Locals and visitors alike were out in their numbers at this weekend’s Agrofest, with one patron calling for regional marketing of the island’s main agriculture exhibition.
Beekeeper based in Grenada, Jeanette McEwen told Barbados TODAY there is also need raise the profile of the agriculture sector.
“Your advertising is low outside the island, it really should be in our local newspapers, ‘farmers and everyone you are invited to Agrofest, it’s the biggest agricultural festival in the Caribbean’ – it needs to be really emphasized,” McEwen said, adding that she learned about Agrofest from Barbadian representatives at the Caribbean Bee College in St George’s.
“The scope of the agricultural field is not being fully explored and exhibited to the public because it [the festival] is just about fruit and vegetables and cows,” she said.
The first-time visitor to the agriculture expo gave an overall assessment of “well done”, however she said she was disappointed at the limited number of booths displaying local art and craft.
“I want to see more local arts and crafts rather than imported stuff . . . I just find it’s way too much,” she said.
Meanwhile the head of Women Entrepreneurs of Barbados, Undine Whittaker, highlighted the importance of the event to the development of entrepreneurial skills of its members.
“I seek to provide opportunities to women to showcase their work, showcase their talent and seek to income generating opportunities for them; and therefore Agro fest has become one of the events in which several of the women seek to display, showcase and market their products.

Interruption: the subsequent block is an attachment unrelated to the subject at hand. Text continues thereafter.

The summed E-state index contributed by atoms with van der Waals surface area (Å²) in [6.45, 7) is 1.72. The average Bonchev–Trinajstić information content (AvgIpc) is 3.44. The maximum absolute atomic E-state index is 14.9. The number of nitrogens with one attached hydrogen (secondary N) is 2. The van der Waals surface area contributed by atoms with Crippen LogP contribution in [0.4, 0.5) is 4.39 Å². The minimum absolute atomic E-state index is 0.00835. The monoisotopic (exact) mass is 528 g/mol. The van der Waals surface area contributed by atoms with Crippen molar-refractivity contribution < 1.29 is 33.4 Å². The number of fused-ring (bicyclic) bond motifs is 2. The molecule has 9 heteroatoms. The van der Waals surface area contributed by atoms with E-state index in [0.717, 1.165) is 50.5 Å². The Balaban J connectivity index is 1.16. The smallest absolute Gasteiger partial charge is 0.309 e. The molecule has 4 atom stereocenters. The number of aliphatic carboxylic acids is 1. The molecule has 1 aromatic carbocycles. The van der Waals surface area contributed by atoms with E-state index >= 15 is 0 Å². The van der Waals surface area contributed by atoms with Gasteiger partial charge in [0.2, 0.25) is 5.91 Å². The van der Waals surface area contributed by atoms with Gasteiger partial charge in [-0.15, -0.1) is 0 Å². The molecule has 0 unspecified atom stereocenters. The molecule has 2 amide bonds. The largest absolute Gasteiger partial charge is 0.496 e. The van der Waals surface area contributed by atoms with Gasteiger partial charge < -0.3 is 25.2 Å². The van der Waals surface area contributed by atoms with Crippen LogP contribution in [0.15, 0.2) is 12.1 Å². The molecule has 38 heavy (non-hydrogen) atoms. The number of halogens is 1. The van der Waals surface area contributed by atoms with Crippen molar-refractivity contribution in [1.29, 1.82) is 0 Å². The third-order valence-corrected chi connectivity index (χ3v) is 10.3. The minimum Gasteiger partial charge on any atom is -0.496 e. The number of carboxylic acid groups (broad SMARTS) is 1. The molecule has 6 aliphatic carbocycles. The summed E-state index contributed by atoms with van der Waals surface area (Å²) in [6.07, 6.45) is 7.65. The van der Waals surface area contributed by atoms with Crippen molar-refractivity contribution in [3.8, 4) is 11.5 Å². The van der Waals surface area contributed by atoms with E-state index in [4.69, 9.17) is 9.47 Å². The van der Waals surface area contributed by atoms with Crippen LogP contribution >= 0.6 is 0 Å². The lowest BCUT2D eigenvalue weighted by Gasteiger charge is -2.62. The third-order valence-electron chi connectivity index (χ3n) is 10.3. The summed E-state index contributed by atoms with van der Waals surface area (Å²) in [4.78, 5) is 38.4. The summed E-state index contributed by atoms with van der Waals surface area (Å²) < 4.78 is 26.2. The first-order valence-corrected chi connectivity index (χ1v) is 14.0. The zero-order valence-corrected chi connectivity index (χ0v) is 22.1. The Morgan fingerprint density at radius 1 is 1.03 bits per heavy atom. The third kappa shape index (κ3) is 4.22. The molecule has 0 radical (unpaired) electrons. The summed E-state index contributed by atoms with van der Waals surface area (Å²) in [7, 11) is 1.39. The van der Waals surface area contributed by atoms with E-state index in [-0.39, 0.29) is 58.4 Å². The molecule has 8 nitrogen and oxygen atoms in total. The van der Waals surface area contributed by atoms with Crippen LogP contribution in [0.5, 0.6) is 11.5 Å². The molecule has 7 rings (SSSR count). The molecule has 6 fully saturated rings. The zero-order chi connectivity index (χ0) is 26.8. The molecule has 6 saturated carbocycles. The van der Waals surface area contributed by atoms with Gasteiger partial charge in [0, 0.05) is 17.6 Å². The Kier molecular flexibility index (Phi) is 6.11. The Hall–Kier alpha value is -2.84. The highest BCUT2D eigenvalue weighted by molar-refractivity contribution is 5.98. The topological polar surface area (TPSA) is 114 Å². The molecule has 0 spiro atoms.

“We utilise this opportunity to … ensure that Barbados sees what a wonderful product that there is, in Barbados,” Whittaker said.
Whittaker noted that the organisation’s participation since 2010 has benefitted the members “in terms of raising their profiles, helping them to recognise that they have skills”.
Patrons have been flocking to the information booth to learn more about the sector and also seek advice on pursuing household, school or farming projects.
“We’ve had a lot of patrons passing through … they have been asking questions as well, they are not just taking information,” Senior Agricultural Assistant Arlie Connolly said.
Another popular booth has been the Plant Clinic, where individuals were “prescribed” the most suitable products for their ailing vegetables.
“A number of people have been passing through the plant clinic booth, they come with a whole range of problems,” said plant Specialist Bret Taylor.
He noted that a number of householders have also showed a keen interest in cultivating crops. (KK)